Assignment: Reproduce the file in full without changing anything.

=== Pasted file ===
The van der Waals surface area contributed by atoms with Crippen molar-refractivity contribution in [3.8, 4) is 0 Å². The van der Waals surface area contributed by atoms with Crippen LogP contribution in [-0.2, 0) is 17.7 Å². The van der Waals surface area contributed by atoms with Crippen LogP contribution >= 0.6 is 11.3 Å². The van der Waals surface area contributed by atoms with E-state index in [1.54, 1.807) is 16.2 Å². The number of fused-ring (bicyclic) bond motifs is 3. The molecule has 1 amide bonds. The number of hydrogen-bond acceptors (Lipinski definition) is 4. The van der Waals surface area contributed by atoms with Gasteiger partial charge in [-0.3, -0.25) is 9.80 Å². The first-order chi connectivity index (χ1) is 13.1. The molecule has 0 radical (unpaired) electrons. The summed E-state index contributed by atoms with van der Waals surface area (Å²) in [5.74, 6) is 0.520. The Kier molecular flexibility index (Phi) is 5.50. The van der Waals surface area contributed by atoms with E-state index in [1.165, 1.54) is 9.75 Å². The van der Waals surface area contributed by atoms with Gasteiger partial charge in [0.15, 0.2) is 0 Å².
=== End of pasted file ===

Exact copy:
The van der Waals surface area contributed by atoms with Crippen molar-refractivity contribution in [3.8, 4) is 0 Å². The van der Waals surface area contributed by atoms with Crippen LogP contribution in [-0.2, 0) is 17.7 Å². The van der Waals surface area contributed by atoms with Crippen LogP contribution >= 0.6 is 11.3 Å². The van der Waals surface area contributed by atoms with E-state index in [1.54, 1.807) is 16.2 Å². The number of fused-ring (bicyclic) bond motifs is 3. The molecule has 1 amide bonds. The number of hydrogen-bond acceptors (Lipinski definition) is 4. The van der Waals surface area contributed by atoms with Gasteiger partial charge in [-0.3, -0.25) is 9.80 Å². The first-order chi connectivity index (χ1) is 13.1. The molecule has 0 radical (unpaired) electrons. The summed E-state index contributed by atoms with van der Waals surface area (Å²) in [5.74, 6) is 0.520. The Kier molecular flexibility index (Phi) is 5.50. The van der Waals surface area contributed by atoms with E-state index in [1.165, 1.54) is 9.75 Å². The van der Waals surface area contributed by atoms with Gasteiger partial charge in [0.15, 0.2) is 0 Å².